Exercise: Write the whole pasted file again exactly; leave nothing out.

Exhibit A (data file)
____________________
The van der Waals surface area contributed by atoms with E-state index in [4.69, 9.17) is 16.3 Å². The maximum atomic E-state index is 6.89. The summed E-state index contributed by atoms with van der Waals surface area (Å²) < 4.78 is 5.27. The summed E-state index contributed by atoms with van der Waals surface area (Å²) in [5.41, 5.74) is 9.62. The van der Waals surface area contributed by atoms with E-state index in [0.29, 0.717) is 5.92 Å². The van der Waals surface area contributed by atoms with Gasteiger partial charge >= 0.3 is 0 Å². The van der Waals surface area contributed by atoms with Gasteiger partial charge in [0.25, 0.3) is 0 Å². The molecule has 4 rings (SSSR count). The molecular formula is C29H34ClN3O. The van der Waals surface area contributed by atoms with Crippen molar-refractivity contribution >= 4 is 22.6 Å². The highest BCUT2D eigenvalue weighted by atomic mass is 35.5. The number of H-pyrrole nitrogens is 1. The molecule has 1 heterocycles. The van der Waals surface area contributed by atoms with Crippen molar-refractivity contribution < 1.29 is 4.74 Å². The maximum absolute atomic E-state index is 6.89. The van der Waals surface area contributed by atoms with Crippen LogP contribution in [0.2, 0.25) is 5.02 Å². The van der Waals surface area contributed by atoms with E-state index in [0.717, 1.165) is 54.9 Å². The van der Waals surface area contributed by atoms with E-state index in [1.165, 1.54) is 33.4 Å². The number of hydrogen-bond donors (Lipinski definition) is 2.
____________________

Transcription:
The van der Waals surface area contributed by atoms with E-state index in [4.69, 9.17) is 16.3 Å². The maximum atomic E-state index is 6.89. The summed E-state index contributed by atoms with van der Waals surface area (Å²) < 4.78 is 5.27. The summed E-state index contributed by atoms with van der Waals surface area (Å²) in [5.41, 5.74) is 9.62. The van der Waals surface area contributed by atoms with E-state index in [0.29, 0.717) is 5.92 Å². The van der Waals surface area contributed by atoms with Gasteiger partial charge >= 0.3 is 0 Å². The van der Waals surface area contributed by atoms with Gasteiger partial charge in [0.25, 0.3) is 0 Å². The molecule has 4 rings (SSSR count). The molecular formula is C29H34ClN3O. The van der Waals surface area contributed by atoms with Crippen molar-refractivity contribution >= 4 is 22.6 Å². The highest BCUT2D eigenvalue weighted by atomic mass is 35.5. The number of H-pyrrole nitrogens is 1. The molecule has 1 heterocycles. The van der Waals surface area contributed by atoms with Crippen molar-refractivity contribution < 1.29 is 4.74 Å². The maximum absolute atomic E-state index is 6.89. The van der Waals surface area contributed by atoms with Crippen LogP contribution in [0.2, 0.25) is 5.02 Å². The van der Waals surface area contributed by atoms with E-state index in [0.717, 1.165) is 54.9 Å². The van der Waals surface area contributed by atoms with E-state index in [1.165, 1.54) is 33.4 Å². The number of hydrogen-bond donors (Lipinski definition) is 2.